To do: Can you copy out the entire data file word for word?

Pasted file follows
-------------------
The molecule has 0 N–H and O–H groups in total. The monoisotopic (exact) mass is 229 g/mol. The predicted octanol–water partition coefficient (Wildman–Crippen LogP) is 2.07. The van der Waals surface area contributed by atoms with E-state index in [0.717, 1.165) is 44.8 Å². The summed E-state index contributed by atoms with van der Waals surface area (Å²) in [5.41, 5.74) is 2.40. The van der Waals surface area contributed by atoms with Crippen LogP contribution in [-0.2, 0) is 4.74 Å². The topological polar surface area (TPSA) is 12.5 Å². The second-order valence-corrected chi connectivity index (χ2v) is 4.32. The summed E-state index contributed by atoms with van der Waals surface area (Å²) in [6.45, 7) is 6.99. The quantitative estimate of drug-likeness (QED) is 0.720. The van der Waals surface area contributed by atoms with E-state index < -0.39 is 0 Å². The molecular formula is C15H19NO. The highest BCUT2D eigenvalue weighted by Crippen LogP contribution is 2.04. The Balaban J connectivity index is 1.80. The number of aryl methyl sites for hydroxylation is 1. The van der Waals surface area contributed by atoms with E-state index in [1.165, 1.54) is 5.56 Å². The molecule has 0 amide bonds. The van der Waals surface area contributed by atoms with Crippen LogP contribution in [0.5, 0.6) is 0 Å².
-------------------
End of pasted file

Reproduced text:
The molecule has 0 N–H and O–H groups in total. The monoisotopic (exact) mass is 229 g/mol. The predicted octanol–water partition coefficient (Wildman–Crippen LogP) is 2.07. The van der Waals surface area contributed by atoms with E-state index in [0.717, 1.165) is 44.8 Å². The summed E-state index contributed by atoms with van der Waals surface area (Å²) in [5.41, 5.74) is 2.40. The van der Waals surface area contributed by atoms with Crippen LogP contribution in [-0.2, 0) is 4.74 Å². The topological polar surface area (TPSA) is 12.5 Å². The second-order valence-corrected chi connectivity index (χ2v) is 4.32. The summed E-state index contributed by atoms with van der Waals surface area (Å²) in [6.45, 7) is 6.99. The quantitative estimate of drug-likeness (QED) is 0.720. The van der Waals surface area contributed by atoms with E-state index < -0.39 is 0 Å². The molecular formula is C15H19NO. The highest BCUT2D eigenvalue weighted by Crippen LogP contribution is 2.04. The Balaban J connectivity index is 1.80. The number of aryl methyl sites for hydroxylation is 1. The van der Waals surface area contributed by atoms with E-state index in [1.165, 1.54) is 5.56 Å². The molecule has 0 amide bonds. The van der Waals surface area contributed by atoms with Crippen LogP contribution in [0.5, 0.6) is 0 Å².